By Hana Namrouqa

AMMAN – The Ministry of Environment on Sunday launched the Jordan Environment Fund (JEF), which starts today receiving applications from parties planning to start eco-projects.

The JEF seeks to support socio-economic projects that improve the environment, rehabilitate degraded ecosystems and ensure the sustainability of the country’s natural resources, by partly financing the ventures, Minister of Environment Taher Shakhshir said on Sunday.

“The fund currently has JD4 million. Deadline for receiving applications for funding projects is August 31. In September, the proposed projects will be evaluated for feasibility, sustainability and conformity with the ministry’s goals,” Shakhshir told reporters during a press conference to announce the JEF launch.

Through soft loans, the fund will finance 75 per cent of the cost of projects proposed by the private sector and up to 95 per cent of the cost of projects proposed by the public sector, the minister said.

However, “the fund will finance eco-projects only this year through grants instead of soft loans to encourage institutions to apply”, Shakhshir announced, noting that cycles for financing projects will take place twice a year.

He said the fund will distribute this year JD1 million to projects that address Jordan’s pressing environment issues, including the treatment of industrial wastewater, solid waste management, energy conservation and renewable energy sources as well as environment-related small- and medium-sized enterprises.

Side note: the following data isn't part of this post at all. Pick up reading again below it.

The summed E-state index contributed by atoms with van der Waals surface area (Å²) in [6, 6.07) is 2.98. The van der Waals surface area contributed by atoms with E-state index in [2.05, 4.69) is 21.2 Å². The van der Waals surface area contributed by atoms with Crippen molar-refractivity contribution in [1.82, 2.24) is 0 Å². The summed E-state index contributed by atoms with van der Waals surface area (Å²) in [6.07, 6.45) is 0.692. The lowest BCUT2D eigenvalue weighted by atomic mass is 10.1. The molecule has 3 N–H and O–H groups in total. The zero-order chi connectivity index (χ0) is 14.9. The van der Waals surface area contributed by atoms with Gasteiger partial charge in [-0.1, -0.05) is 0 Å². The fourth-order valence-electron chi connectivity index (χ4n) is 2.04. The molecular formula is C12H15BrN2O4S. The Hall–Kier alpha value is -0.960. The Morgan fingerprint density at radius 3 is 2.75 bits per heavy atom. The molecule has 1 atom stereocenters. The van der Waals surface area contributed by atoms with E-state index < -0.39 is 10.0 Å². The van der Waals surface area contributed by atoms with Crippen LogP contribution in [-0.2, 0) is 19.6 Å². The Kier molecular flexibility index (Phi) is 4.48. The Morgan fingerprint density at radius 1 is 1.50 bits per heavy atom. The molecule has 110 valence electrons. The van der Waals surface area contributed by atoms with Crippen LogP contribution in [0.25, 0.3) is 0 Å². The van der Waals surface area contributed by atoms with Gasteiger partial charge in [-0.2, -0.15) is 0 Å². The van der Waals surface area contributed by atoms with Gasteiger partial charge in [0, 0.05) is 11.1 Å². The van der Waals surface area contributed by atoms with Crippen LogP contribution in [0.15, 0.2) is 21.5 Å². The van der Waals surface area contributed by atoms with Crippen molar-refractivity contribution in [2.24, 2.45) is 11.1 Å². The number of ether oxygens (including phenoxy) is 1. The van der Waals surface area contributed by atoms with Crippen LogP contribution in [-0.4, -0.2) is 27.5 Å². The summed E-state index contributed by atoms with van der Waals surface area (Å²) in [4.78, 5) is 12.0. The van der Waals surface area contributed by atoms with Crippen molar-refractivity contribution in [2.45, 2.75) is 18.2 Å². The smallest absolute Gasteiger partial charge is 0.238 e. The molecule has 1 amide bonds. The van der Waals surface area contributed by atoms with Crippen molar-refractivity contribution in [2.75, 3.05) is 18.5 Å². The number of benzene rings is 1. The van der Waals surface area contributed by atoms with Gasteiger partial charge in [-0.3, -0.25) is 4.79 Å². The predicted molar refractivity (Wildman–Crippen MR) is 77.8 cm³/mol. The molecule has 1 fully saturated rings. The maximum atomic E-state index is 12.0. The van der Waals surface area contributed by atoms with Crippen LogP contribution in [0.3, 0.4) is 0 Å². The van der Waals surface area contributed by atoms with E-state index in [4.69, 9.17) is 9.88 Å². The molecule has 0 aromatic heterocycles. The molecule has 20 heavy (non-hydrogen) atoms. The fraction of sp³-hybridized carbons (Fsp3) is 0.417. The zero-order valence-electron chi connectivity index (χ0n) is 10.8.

The fund is partly financed through the earnings of projects under which carbon credits are sold to industrial countries as part of the Clean Development Mechanism (CDM) projects, which oblige industrial countries to support the implementation of environment-friendly projects in developing countries.

In 2009, Jordan received 1.5 million euros in return for selling carbon credits from the Aqaba Thermal Power Station, the first Jordanian venture registered as a CDM project.

Shakhshir added that the fund is also financed from the fines of environment violations, fees collected from testing radiation levels of junk pieces imported from Iraq as well as fees from environment impact assessments.

Ministry of Environment Secretary General Ahmad Qatarneh told The Jordan Times yesterday that fines of environment violations make up JD1 million of the fund’s assets, noting that efficient enforcement of environmental regulations will increase the amount and curb breaches at the same time.

The fund’s board of directors includes five representatives from the private sector and five representatives from the public sector in order to ensure transparency, JEF Director Hanaa Shehabi said yesterday.